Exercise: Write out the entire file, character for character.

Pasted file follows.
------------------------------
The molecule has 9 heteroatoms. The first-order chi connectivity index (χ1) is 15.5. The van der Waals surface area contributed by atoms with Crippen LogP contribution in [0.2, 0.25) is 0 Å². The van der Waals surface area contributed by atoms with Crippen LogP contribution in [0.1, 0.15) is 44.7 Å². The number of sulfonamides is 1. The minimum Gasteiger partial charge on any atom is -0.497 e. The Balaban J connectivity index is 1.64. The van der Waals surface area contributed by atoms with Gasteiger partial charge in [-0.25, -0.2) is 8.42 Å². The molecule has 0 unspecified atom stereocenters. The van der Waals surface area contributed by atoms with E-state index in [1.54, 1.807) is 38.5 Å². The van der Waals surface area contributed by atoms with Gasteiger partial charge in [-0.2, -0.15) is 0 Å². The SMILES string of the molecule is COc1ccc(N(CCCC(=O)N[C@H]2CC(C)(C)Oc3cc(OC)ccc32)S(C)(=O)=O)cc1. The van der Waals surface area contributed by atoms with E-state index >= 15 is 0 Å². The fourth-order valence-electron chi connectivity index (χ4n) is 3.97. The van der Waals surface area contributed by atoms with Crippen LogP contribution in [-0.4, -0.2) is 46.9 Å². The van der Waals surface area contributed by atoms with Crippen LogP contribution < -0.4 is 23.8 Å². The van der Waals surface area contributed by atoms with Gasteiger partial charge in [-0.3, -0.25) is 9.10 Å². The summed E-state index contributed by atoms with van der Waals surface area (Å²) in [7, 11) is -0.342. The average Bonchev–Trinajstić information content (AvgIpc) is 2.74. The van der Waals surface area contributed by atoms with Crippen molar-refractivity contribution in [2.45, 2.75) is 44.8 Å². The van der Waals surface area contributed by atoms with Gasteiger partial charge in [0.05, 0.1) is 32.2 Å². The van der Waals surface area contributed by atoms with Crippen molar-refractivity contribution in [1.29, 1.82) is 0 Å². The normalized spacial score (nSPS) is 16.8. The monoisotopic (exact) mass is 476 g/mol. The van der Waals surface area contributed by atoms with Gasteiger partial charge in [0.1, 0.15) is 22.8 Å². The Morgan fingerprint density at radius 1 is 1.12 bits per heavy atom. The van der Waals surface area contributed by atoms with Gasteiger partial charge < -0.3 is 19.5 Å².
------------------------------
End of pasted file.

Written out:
The molecule has 9 heteroatoms. The first-order chi connectivity index (χ1) is 15.5. The van der Waals surface area contributed by atoms with Crippen LogP contribution in [0.2, 0.25) is 0 Å². The van der Waals surface area contributed by atoms with Crippen LogP contribution in [0.1, 0.15) is 44.7 Å². The number of sulfonamides is 1. The minimum Gasteiger partial charge on any atom is -0.497 e. The Balaban J connectivity index is 1.64. The van der Waals surface area contributed by atoms with Gasteiger partial charge in [-0.25, -0.2) is 8.42 Å². The molecule has 0 unspecified atom stereocenters. The van der Waals surface area contributed by atoms with E-state index in [1.54, 1.807) is 38.5 Å². The van der Waals surface area contributed by atoms with Gasteiger partial charge in [-0.2, -0.15) is 0 Å². The SMILES string of the molecule is COc1ccc(N(CCCC(=O)N[C@H]2CC(C)(C)Oc3cc(OC)ccc32)S(C)(=O)=O)cc1. The van der Waals surface area contributed by atoms with E-state index >= 15 is 0 Å². The fourth-order valence-electron chi connectivity index (χ4n) is 3.97. The van der Waals surface area contributed by atoms with Crippen LogP contribution in [-0.4, -0.2) is 46.9 Å². The van der Waals surface area contributed by atoms with Crippen LogP contribution < -0.4 is 23.8 Å². The van der Waals surface area contributed by atoms with Gasteiger partial charge in [-0.3, -0.25) is 9.10 Å². The summed E-state index contributed by atoms with van der Waals surface area (Å²) in [7, 11) is -0.342. The average Bonchev–Trinajstić information content (AvgIpc) is 2.74. The van der Waals surface area contributed by atoms with Crippen molar-refractivity contribution in [2.45, 2.75) is 44.8 Å². The van der Waals surface area contributed by atoms with Gasteiger partial charge in [0.05, 0.1) is 32.2 Å². The van der Waals surface area contributed by atoms with Crippen molar-refractivity contribution in [1.29, 1.82) is 0 Å². The normalized spacial score (nSPS) is 16.8. The monoisotopic (exact) mass is 476 g/mol. The van der Waals surface area contributed by atoms with Gasteiger partial charge in [0.1, 0.15) is 22.8 Å². The Morgan fingerprint density at radius 1 is 1.12 bits per heavy atom. The van der Waals surface area contributed by atoms with Gasteiger partial charge < -0.3 is 19.5 Å².